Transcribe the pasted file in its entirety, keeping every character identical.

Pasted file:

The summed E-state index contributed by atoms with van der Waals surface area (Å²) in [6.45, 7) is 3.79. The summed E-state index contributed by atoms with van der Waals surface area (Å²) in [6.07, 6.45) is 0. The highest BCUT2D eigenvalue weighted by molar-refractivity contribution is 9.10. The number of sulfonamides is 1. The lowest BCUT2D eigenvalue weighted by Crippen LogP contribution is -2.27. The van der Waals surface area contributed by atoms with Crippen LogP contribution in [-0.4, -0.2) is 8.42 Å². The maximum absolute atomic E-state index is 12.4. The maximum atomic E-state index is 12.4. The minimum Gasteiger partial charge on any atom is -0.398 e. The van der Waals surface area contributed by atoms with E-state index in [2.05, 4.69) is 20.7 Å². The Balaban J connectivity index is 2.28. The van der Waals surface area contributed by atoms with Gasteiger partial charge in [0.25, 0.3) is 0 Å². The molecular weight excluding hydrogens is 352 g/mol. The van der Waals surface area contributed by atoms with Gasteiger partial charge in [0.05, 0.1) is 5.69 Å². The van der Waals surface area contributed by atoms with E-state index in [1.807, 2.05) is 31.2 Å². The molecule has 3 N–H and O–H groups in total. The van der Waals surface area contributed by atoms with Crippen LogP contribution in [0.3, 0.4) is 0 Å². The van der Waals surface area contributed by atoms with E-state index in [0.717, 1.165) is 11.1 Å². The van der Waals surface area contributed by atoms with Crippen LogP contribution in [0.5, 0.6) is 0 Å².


The summed E-state index contributed by atoms with van der Waals surface area (Å²) in [6.45, 7) is 3.79. The summed E-state index contributed by atoms with van der Waals surface area (Å²) in [6.07, 6.45) is 0. The highest BCUT2D eigenvalue weighted by molar-refractivity contribution is 9.10. The number of sulfonamides is 1. The lowest BCUT2D eigenvalue weighted by Crippen LogP contribution is -2.27. The van der Waals surface area contributed by atoms with Crippen LogP contribution in [-0.4, -0.2) is 8.42 Å². The maximum absolute atomic E-state index is 12.4. The maximum atomic E-state index is 12.4. The minimum Gasteiger partial charge on any atom is -0.398 e. The van der Waals surface area contributed by atoms with E-state index in [2.05, 4.69) is 20.7 Å². The Balaban J connectivity index is 2.28. The van der Waals surface area contributed by atoms with Gasteiger partial charge in [0.25, 0.3) is 0 Å². The molecular weight excluding hydrogens is 352 g/mol. The van der Waals surface area contributed by atoms with Gasteiger partial charge in [0.05, 0.1) is 5.69 Å². The van der Waals surface area contributed by atoms with E-state index in [1.807, 2.05) is 31.2 Å². The molecule has 3 N–H and O–H groups in total. The van der Waals surface area contributed by atoms with Crippen LogP contribution in [0.3, 0.4) is 0 Å². The van der Waals surface area contributed by atoms with E-state index in [0.717, 1.165) is 11.1 Å². The van der Waals surface area contributed by atoms with Crippen LogP contribution in [0.5, 0.6) is 0 Å².